Thank goodness, then, for the ability to explore your entire phone using BlackBerry 6's powerful Universal Search tool. Always within reach on the home screen, this feature grants near-instantaneous access to almost every facet of the 9780's functionality, and makes up for the shortcomings of the menu system.
Other elements of BlackBerry 6 work just as impressively as they did on the Torch. Control of emails remains a strong point, and despite the massive strides made by the iPhone and Android platforms in this area, they simply can't hold a candle to RIM. This is a company that has practically built its entire reputation on comprehensive mobile email access, and if you're a business type with several accounts active simultaneously, there really is no substitute.
Browsing the Web is more pleasant than it was on BlackBerry OS 5, too, and the bundled social-networking applications -- which predictably cover Twitter and Facebook -- are very welcome, even going as far as to offer background notifications, just like their Android counterparts. Furthermore, you can aggregate this information, along with any RSS feeds you may have, in the 9780's Social Feeds app.
A tangled Web
When it comes to browsing the Web on the 9780, the lack of a touchscreen is especially irksome. Perhaps it's just us, but after several months of gleefully navigating, zooming and tapping our way around countless websites using capacitive touchscreen devices, dropping back to a phone that requires you to use a physical interface feels like going from a silken pair of boxer shorts to itchy Y-fronts. Losing such creature comforts as gesture commands and double-tap zoom is jarring, although it should be noted that the actual performance of the 9780's browser is praiseworthy, on the whole. The ability to have several pages open in tandem using a tabbed browsing option is particularly welcome.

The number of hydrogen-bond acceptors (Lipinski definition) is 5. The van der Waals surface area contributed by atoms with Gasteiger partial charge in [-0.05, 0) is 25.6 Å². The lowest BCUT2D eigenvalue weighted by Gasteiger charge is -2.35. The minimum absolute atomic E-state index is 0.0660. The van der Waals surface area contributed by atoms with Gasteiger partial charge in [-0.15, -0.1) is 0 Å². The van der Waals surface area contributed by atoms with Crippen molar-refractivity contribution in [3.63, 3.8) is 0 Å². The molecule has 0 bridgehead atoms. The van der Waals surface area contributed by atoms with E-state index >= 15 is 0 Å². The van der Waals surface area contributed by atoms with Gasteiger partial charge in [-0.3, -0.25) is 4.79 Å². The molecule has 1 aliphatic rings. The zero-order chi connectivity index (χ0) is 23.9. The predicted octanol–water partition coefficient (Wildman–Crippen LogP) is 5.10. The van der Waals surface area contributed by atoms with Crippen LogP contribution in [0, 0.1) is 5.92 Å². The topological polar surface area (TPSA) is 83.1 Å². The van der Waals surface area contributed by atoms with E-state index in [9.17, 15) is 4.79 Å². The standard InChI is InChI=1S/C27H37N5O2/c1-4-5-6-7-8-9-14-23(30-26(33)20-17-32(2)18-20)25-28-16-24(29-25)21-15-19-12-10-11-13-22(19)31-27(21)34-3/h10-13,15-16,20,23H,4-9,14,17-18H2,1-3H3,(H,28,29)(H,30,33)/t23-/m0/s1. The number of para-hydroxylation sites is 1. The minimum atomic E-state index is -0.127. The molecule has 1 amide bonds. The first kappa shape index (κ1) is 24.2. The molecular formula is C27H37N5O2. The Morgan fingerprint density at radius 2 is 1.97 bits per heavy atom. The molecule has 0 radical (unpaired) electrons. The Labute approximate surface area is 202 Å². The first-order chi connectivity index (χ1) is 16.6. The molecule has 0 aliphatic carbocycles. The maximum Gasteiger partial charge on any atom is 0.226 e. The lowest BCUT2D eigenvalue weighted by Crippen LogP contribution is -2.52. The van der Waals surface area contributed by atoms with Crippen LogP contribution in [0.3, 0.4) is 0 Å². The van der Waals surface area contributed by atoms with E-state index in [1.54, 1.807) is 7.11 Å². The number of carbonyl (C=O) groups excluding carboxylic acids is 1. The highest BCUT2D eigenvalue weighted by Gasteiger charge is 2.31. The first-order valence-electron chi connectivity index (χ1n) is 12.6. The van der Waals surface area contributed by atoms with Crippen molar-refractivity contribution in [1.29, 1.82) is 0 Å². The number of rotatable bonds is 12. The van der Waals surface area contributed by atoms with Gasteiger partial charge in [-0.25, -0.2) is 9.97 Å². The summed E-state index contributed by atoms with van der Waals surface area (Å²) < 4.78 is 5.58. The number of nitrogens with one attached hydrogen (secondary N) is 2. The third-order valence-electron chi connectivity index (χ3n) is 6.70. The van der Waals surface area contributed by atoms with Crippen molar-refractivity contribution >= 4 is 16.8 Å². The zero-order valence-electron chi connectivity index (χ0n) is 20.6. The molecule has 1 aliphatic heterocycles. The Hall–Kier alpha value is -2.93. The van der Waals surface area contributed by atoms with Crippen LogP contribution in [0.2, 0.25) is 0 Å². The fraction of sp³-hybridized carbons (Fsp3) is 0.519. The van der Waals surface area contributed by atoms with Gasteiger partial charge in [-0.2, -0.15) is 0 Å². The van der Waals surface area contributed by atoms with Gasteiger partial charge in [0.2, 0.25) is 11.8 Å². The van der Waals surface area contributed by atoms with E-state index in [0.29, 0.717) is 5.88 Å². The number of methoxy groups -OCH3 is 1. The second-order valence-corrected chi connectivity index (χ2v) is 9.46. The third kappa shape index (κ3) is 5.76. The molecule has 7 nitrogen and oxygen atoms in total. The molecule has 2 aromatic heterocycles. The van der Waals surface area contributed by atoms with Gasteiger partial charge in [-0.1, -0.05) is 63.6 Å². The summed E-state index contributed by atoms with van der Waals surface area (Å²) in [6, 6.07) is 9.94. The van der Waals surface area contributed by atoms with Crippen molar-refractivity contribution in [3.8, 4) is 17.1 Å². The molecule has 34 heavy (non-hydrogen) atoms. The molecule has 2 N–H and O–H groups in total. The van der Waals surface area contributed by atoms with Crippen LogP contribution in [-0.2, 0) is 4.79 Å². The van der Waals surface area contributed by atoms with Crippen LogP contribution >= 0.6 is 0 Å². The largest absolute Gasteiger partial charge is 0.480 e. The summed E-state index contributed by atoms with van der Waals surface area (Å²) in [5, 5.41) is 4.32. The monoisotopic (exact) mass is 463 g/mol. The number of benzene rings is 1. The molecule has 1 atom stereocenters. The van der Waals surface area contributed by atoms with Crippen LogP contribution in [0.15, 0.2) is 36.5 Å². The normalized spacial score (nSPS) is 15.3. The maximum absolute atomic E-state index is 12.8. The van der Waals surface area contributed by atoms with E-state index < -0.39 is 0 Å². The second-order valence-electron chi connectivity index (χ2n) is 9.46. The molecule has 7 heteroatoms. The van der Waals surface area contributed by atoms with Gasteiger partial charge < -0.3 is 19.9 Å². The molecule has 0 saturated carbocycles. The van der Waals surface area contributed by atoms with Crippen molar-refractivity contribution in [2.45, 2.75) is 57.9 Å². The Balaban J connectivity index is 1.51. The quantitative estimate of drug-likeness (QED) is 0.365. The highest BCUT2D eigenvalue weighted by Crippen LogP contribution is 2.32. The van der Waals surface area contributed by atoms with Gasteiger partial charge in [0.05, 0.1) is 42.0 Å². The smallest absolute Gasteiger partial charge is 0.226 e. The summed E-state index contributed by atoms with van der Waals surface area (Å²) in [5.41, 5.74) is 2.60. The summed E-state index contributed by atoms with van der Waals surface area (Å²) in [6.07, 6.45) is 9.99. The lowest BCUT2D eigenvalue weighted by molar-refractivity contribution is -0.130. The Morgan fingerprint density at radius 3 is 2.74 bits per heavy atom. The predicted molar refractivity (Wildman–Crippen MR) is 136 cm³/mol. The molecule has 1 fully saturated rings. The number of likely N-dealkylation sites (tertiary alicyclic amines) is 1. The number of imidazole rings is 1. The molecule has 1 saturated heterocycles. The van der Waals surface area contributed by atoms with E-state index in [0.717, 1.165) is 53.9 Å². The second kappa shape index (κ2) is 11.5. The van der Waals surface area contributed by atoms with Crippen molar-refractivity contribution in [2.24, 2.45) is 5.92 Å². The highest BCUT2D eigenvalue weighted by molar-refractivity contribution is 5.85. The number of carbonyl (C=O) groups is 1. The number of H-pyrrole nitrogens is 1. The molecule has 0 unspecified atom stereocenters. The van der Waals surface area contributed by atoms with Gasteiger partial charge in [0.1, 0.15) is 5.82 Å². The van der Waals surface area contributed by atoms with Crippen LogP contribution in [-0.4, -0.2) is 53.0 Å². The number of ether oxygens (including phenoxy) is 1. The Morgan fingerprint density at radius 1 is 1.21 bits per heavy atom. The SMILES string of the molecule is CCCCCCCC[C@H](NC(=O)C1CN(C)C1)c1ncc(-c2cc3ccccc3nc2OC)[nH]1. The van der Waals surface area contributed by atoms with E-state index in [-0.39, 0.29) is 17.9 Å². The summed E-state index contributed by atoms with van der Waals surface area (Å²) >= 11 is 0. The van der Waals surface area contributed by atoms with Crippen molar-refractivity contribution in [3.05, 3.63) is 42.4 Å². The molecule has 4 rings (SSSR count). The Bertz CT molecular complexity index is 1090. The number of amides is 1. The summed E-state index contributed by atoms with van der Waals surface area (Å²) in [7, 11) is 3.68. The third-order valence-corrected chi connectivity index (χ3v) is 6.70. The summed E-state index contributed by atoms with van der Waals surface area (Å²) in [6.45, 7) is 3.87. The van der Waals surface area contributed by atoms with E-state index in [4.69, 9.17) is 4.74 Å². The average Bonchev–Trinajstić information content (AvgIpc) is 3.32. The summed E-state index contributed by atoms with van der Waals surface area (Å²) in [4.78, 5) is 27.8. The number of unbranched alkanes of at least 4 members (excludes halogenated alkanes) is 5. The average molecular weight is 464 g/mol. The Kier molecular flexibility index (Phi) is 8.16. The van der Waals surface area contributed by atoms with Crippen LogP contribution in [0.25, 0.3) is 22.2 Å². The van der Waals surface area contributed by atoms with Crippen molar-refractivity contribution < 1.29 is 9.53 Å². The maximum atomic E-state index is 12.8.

The 9780 packs in 3G and Wi-Fi, so connectivity isn't an issue. Thankfully, the inclusion of these technologies -- in addition to the 'always on' connection for email access -- doesn't seem to have had too much of a negative impact on the phone's battery stamina. Okay, this is a smart phone, and as such you won't be getting a week's worth of usage out of a single charge, but the 9780 comfortably outlasts its rivals, especially the power-guzzling Samsung Galaxy S. It's possible that the modest 2.4-inch, 480x360-pixel screen also contributes to the longer-lasting battery.
While there was nothing particularly wrong with the Bold 9700's design, to make its direct successor almost identical does strike us as a little lazy. The internal improvements made by RIM make the BlackBerry Bold 9780 a pretty enticing proposition, and the inclusion of the BlackBerry 6 operating system at least ensures the phone is up to date. That said, it's clear the software has been coded expressly with touchscreen devices in mind, and this can make using the 9780 a little awkward.
It's doubtful that the 9780 will tempt iPhone and Android users away from their current handsets, but that's probably not the intention anyway. RIM is catering for its existing fan base with this device, and we imagine business users will continue to flock to the company's banner thanks to its finger-friendly Qwerty keyboard and robust email capabilities. The trouble is, the BlackBerry brand is under very real threat from its smart phone rivals, and relying too much on tradition may turn out to be a foolhardy exercise -- especially as recent sales figures indicate the company's support is slowly but surely dwindling in the face of devices like the iPhone 4, HTC Desire HD and Samsung Omnia 7.
Edited by Emma Bayly